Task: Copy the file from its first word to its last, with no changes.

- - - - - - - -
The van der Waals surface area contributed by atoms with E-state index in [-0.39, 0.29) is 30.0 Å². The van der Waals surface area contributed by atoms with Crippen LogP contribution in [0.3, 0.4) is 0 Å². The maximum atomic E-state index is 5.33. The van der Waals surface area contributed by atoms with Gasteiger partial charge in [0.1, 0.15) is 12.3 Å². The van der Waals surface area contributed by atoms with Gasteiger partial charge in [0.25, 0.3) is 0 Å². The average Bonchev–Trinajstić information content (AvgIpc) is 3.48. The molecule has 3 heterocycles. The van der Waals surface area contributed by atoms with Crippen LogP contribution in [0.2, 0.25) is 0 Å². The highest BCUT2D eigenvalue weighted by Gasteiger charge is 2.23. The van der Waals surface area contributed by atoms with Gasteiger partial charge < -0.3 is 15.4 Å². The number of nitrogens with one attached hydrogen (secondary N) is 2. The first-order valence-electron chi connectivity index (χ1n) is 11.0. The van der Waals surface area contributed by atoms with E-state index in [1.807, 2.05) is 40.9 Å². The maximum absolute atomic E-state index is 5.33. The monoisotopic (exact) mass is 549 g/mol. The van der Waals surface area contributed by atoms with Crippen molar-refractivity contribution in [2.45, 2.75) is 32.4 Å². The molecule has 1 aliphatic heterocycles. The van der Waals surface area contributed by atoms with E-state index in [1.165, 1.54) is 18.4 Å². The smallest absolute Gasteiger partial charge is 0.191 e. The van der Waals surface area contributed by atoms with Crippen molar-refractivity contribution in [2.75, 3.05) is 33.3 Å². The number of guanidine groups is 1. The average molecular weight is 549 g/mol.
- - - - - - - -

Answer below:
The van der Waals surface area contributed by atoms with E-state index in [-0.39, 0.29) is 30.0 Å². The van der Waals surface area contributed by atoms with Crippen LogP contribution in [0.3, 0.4) is 0 Å². The maximum atomic E-state index is 5.33. The van der Waals surface area contributed by atoms with Gasteiger partial charge in [0.1, 0.15) is 12.3 Å². The van der Waals surface area contributed by atoms with Gasteiger partial charge in [0.25, 0.3) is 0 Å². The average Bonchev–Trinajstić information content (AvgIpc) is 3.48. The molecule has 3 heterocycles. The van der Waals surface area contributed by atoms with Crippen LogP contribution in [0.2, 0.25) is 0 Å². The highest BCUT2D eigenvalue weighted by Gasteiger charge is 2.23. The van der Waals surface area contributed by atoms with Gasteiger partial charge < -0.3 is 15.4 Å². The number of nitrogens with one attached hydrogen (secondary N) is 2. The first-order valence-electron chi connectivity index (χ1n) is 11.0. The van der Waals surface area contributed by atoms with E-state index in [1.807, 2.05) is 40.9 Å². The maximum absolute atomic E-state index is 5.33. The monoisotopic (exact) mass is 549 g/mol. The van der Waals surface area contributed by atoms with Crippen molar-refractivity contribution in [2.45, 2.75) is 32.4 Å². The molecule has 1 aliphatic heterocycles. The van der Waals surface area contributed by atoms with E-state index in [1.165, 1.54) is 18.4 Å². The smallest absolute Gasteiger partial charge is 0.191 e. The van der Waals surface area contributed by atoms with Crippen molar-refractivity contribution in [2.75, 3.05) is 33.3 Å². The number of guanidine groups is 1. The average molecular weight is 549 g/mol.